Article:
But I was saying that there are many things we can’t explain, but which are the way they are.
For example, individuality and the collective.
Collectively is better than individually. I can’t explain to you why scientifically, and you have every right to accuse me of being esoteric, or something equally horrible.
What we’ve seen on our limited and archaic horizon is that the collective can bring to the forefront the best of each individuality.
It’s not that the collective makes you better and individuality makes you worse, no. Each person is who he or she is, a complex handful of virtues and defects (whatever each of those might mean), but in particular situations the virtues or the defects will shine.
Try it, even if it’s just once. Nothing bad will to happen to you. In any case, if you’re as marvelous as you think you are, then it will reinforce your belief that the world doesn’t deserve you. But perhaps you’ll find inside yourselves skills and abilities you didn’t know you had. Try it, and in the end if you don’t like it you can always go back to your twitter account, your Facebook wall, and from there continue dictating to the whole world what it should be and do.
But that’s not why I’m recommending to you now that you work and struggle collectively. The issue is that the storm is coming. What you can see now isn’t even remotely the most decisive moment. The worst is yet to come. And the individualities, as brilliant and capable as they may be, will not be able to survive except with others [otros, otras, otroas].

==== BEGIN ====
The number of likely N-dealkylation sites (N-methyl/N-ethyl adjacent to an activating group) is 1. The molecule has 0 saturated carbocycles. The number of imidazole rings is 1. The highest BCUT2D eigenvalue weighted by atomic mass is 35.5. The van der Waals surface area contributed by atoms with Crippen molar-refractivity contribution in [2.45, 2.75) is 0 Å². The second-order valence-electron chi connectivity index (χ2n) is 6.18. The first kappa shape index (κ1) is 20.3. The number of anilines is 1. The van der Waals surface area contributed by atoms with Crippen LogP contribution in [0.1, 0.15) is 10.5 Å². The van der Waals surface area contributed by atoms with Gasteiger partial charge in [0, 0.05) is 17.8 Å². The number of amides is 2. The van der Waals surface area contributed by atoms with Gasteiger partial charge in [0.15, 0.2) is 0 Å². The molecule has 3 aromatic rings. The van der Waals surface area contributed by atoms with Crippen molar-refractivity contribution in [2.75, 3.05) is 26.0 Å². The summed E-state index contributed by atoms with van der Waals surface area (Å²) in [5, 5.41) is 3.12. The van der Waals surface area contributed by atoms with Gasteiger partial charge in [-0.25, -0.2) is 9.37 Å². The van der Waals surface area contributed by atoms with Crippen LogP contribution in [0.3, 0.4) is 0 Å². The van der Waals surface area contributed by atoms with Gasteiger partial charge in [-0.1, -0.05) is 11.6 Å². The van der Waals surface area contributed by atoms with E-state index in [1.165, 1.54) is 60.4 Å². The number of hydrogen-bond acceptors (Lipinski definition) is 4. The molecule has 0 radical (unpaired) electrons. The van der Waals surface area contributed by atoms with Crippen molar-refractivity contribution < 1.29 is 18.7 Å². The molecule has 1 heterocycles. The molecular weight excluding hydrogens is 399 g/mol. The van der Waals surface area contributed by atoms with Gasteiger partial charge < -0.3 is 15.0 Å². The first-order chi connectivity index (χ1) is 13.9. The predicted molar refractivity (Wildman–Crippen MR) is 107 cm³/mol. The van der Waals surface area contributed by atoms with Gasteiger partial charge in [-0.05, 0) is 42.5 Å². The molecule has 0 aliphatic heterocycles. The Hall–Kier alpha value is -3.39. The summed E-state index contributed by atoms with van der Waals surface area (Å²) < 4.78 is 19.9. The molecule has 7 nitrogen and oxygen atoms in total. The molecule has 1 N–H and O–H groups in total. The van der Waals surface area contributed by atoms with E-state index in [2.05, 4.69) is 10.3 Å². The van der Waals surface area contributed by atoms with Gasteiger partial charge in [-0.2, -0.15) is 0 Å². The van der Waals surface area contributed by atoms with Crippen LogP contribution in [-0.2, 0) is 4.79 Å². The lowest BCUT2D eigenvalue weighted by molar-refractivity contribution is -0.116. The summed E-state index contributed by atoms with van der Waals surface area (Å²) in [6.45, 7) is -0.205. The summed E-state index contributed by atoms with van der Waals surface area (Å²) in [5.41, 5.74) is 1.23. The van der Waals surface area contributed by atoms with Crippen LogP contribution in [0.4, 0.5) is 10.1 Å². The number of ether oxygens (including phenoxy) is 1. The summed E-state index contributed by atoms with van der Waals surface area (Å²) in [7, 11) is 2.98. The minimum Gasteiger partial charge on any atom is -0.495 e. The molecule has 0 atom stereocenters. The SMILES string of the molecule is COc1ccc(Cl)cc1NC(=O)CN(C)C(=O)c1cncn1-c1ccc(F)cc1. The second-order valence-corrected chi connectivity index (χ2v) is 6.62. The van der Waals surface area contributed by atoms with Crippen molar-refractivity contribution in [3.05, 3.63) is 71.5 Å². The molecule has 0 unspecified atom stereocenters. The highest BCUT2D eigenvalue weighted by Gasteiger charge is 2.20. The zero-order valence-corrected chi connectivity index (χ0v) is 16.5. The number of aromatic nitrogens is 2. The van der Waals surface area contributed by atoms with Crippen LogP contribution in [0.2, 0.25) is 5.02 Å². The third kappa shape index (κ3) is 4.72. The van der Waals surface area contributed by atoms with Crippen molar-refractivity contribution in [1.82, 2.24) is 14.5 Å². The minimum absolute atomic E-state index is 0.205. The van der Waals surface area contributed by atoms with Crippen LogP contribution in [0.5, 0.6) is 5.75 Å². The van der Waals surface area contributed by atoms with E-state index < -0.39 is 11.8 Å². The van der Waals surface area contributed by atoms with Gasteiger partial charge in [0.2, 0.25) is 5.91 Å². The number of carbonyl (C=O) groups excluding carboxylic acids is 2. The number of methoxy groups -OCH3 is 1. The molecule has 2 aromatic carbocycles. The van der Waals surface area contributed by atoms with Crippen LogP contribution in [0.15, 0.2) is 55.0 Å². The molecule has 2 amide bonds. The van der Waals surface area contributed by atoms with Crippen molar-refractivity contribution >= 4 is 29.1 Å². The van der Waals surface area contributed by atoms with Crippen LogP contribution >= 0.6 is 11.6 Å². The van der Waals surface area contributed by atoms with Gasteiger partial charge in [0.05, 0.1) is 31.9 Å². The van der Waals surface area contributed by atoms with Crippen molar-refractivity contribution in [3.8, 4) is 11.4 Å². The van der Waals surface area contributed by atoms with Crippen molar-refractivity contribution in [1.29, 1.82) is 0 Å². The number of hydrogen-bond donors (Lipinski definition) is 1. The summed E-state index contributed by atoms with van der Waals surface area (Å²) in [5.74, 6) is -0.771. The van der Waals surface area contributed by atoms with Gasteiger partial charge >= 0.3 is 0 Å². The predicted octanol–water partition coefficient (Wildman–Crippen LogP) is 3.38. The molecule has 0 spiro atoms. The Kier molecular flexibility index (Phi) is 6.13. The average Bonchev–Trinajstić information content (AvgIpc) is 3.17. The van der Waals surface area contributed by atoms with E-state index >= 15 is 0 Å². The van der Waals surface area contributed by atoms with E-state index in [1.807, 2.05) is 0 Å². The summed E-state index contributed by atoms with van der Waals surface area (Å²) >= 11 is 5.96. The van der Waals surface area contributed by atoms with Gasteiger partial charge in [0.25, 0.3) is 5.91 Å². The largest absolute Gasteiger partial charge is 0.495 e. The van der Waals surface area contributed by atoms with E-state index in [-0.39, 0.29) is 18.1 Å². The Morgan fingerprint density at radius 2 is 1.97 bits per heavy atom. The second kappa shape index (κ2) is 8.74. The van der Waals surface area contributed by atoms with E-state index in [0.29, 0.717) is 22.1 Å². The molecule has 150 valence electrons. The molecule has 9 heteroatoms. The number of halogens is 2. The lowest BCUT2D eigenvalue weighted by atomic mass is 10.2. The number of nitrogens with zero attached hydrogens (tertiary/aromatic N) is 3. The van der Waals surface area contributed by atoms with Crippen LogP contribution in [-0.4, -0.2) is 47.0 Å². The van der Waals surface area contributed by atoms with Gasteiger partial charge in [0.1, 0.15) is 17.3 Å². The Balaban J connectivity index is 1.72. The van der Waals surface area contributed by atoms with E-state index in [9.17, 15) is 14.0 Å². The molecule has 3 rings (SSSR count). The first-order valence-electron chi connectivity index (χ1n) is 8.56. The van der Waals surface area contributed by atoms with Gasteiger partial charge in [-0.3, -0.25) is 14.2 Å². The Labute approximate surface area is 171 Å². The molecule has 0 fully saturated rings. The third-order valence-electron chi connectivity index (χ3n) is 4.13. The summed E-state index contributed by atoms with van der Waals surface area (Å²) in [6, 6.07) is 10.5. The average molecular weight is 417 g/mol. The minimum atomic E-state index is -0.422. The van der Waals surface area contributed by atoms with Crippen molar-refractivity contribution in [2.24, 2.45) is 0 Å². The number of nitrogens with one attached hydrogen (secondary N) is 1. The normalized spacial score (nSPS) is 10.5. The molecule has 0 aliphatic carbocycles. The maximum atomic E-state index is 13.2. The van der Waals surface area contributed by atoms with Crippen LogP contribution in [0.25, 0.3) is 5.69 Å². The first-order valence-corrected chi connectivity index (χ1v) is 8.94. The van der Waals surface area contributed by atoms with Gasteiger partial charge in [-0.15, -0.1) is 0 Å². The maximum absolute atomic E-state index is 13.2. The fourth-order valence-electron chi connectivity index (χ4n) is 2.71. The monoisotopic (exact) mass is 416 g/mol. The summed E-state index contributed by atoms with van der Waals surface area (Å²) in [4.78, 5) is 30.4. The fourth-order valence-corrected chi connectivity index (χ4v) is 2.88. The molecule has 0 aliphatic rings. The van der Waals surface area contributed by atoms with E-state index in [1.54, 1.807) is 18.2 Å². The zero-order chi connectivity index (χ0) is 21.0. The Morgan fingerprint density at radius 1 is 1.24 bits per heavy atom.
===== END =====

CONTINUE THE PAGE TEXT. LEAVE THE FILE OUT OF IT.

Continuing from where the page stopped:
We have seen how collective work has not only made it possible for the Native peoples to survive several terminal storms, but also to advance when they are in community, and to disappear when each person only has their own individual wellbeing in mind.
As far as the Zapatista indigenous communities are concerned, collective work was not organized by the EZLN, nor by Christianity; neither Christ nor Marx had anything to do with the fact that, in moments of danger, faced with external threats, and for parties, music, and dance, the community in territories of the Native peoples becomes a single collective.
In sum, it’s up to you.
But, in any case, I’d recommend that you make the most of what the National Indigenous Congress is going to do starting in May of this year. We truly hope that the CNI will obey its own mandate and will not fall into the trap of seeking votes and official positions, but rather will carry a brotherly ear to those below who are lonely and in pain, and alleviate that pain with the call to organization.
The path of these compañeras and compañeros is going to make visible neighborhoods, communities, tribes, nations and Native peoples. Approach them, the indigenous. Abandon, if you can, the anthropological lens that sees them as strange and anachronistic creatures. Set aside pity and the position of the evangelizing minister who offers them salvation, help, knowledge. Approach them as a sister, a brother, another [hermana, hermano, hermanoa].
Because, when the time arrives in which nobody knows where to go, those Native peoples, the ones who today are condescended to and humiliated, will know where to put their gaze and their step, they will know the ‘how’ and the ‘when’. They will know, in sum, how to answer the most important and urgent question in these times: “What’s next?”